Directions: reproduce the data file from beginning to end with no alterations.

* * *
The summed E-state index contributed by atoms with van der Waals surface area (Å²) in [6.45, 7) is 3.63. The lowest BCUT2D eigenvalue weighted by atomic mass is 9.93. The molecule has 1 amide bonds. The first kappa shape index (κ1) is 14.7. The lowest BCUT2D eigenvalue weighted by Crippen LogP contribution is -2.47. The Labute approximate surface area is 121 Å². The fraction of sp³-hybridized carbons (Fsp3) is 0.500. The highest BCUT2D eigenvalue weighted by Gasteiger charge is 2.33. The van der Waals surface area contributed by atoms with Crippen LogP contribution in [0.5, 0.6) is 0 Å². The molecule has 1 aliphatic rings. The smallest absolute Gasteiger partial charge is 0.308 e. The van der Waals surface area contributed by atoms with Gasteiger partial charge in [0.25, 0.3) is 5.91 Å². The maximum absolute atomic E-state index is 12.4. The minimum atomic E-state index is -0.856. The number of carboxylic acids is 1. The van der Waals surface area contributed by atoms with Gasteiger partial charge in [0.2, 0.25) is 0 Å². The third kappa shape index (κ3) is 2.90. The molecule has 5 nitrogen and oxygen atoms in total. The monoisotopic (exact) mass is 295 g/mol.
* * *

The summed E-state index contributed by atoms with van der Waals surface area (Å²) in [6.45, 7) is 3.63. The lowest BCUT2D eigenvalue weighted by atomic mass is 9.93. The molecule has 1 amide bonds. The first kappa shape index (κ1) is 14.7. The lowest BCUT2D eigenvalue weighted by Crippen LogP contribution is -2.47. The Labute approximate surface area is 121 Å². The fraction of sp³-hybridized carbons (Fsp3) is 0.500. The highest BCUT2D eigenvalue weighted by Gasteiger charge is 2.33. The van der Waals surface area contributed by atoms with Crippen LogP contribution in [0.5, 0.6) is 0 Å². The molecule has 1 aliphatic rings. The smallest absolute Gasteiger partial charge is 0.308 e. The van der Waals surface area contributed by atoms with Gasteiger partial charge in [0.25, 0.3) is 5.91 Å². The maximum absolute atomic E-state index is 12.4. The minimum atomic E-state index is -0.856. The number of carboxylic acids is 1. The van der Waals surface area contributed by atoms with Gasteiger partial charge in [0.2, 0.25) is 0 Å². The third kappa shape index (κ3) is 2.90. The molecule has 5 nitrogen and oxygen atoms in total. The monoisotopic (exact) mass is 295 g/mol.